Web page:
FacebookTwitterGoogle+RedditEmail

Caught in the DMZ

by Ramzi Kysia

The drive from Basra to Safwan, Iraq, is eerily apocalyptic. In the Demilitarised Zone, the Iraqi desert is an odd mix of greenhouse farms competing for space with decrepit and bombed-out concrete factories and mills. To the east run a series of rebuilt plastics factories whose stackfires bellow acrid, black smoke over the whole landscape. Burned, rusting cars dot the sides of the road on this, the northern tip of the infamous “highway of death”. This is the road along which the US massacred thousands of retreating Iraqi soldiers after an armistice had been signed at the end of “Desert Storm”.

A stone’s throw from the Kuwaiti border, Safwan was once a large farming town that traded with the whole Gulf. Today, the sight of strangers is enough to bring out seemingly every child for miles around to chase after our car and beg for money. Throughout Iraq, war and drought and sanctions have resulted in a 30 per cent drop in crop production. After the destruction of Iraq’s vaccine facilities by UN weapons inspectors, hoof and mouth disease ran rampant, killing over 1 million cattle.

Since 1980, half the date trees – over 15 million trees – have died. There are 14 new crop diseases, and, since 1998, the screw worm parasite, which is not native to the Middle East, has suddenly appeared in Iraq to devastate the remaining farms.

Mohason Mehsen’s home and farm in Safwan could almost be beautiful. His courtyard boasts a garden surrounded by old brickwork standing under a huge and stunning sky. But the bricks are patched with cheap concrete, and Mohason is an angry and depressed man. His wife refuses to leave the house, and spends her days crying.

Their son, Nadham, is dying.

Born just after “Desert Storm,” Nadham has been seriously ill since he was a year old. It could have been exposure to war pollutants or depleted uranium while he was in the womb. It may simply be bad luck.

Nadham’s been diagnosed with Xeroderma Pigmentosum, a rare genetic disease that causes extreme sensitivity to the UV radiation in sunlight. He only has partial vision left in one eye. His face is a pockmarked ruin of open, bloody sores. His nose has rotted away. When he comes out of the house, he must hide from the sun under the black robes of his grandmother’s abaya.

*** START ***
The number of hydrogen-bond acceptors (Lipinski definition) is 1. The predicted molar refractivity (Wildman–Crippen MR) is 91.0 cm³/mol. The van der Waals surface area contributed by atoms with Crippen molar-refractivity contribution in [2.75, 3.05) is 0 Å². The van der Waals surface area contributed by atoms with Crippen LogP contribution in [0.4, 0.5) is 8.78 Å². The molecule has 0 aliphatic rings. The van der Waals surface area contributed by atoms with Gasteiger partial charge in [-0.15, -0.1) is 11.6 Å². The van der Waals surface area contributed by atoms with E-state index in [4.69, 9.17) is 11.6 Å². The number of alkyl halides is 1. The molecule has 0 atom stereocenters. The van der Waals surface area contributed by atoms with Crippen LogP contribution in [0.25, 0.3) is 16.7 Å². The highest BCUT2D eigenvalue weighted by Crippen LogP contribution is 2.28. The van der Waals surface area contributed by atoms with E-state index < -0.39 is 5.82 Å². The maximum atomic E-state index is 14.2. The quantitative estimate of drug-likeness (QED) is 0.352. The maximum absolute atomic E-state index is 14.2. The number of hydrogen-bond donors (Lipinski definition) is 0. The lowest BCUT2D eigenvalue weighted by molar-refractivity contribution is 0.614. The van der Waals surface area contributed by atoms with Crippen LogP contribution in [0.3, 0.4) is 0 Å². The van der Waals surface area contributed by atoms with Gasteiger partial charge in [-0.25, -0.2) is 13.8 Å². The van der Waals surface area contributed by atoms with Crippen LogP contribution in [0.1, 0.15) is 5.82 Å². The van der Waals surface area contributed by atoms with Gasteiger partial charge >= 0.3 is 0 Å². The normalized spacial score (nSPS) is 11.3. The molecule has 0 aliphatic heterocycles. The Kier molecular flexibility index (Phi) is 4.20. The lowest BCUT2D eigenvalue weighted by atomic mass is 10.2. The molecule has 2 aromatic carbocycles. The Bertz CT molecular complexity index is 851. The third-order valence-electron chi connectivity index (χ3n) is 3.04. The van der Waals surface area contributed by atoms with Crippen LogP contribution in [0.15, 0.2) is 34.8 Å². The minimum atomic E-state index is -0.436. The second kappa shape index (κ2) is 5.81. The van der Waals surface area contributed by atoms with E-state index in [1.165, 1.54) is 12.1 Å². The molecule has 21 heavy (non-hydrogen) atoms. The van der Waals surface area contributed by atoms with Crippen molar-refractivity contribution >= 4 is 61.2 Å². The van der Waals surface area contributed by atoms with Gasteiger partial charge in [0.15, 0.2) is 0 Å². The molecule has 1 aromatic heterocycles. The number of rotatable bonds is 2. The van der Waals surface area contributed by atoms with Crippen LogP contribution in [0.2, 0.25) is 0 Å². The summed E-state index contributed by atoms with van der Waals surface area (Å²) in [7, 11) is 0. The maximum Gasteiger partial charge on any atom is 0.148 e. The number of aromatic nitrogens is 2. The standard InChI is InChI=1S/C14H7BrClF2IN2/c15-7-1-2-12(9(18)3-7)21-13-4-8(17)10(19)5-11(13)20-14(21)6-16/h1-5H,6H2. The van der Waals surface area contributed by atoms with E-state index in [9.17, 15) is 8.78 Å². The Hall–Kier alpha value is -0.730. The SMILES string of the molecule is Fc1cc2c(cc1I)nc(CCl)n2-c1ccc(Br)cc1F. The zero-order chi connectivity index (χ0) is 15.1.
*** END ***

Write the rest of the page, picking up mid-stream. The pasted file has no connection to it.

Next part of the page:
Nadham’s condition is treatable, but not in Safwan.

There is medication that can help, but the family cannot afford it. Mohason has been to the Iraqi Ministry of Health, the Red Cross, ICRC, UNIKOM, UNOHCI, and others, but to no avail. Nadham’s story has been told on Iraqi and French TV. NBC did a segment on him for American viewers. No help came.

Mohason has no message to take to the rest of the world. He made no plea to me. Through our translator, he told me: “What are you going to do? Nothing. There’s no help in America. There’s no help anywhere. We are Muslim. We believe in God more than American people, more than European people. Only God can help us.”

As we left the Mehsen’s home, their neighbour Hussein Sultan ran to our car carrying his baby daughter, Barah. She has a heart defect. She needs corrective surgery. When we told him we weren’t doctors, his face fell.

“Can’t you help my child?” he quietly asked us.

Our driver grimly informed us as we drove back to Basra that he was certain whatever homes we visited in Safwan, every one of them would have a Nadham, a Barah.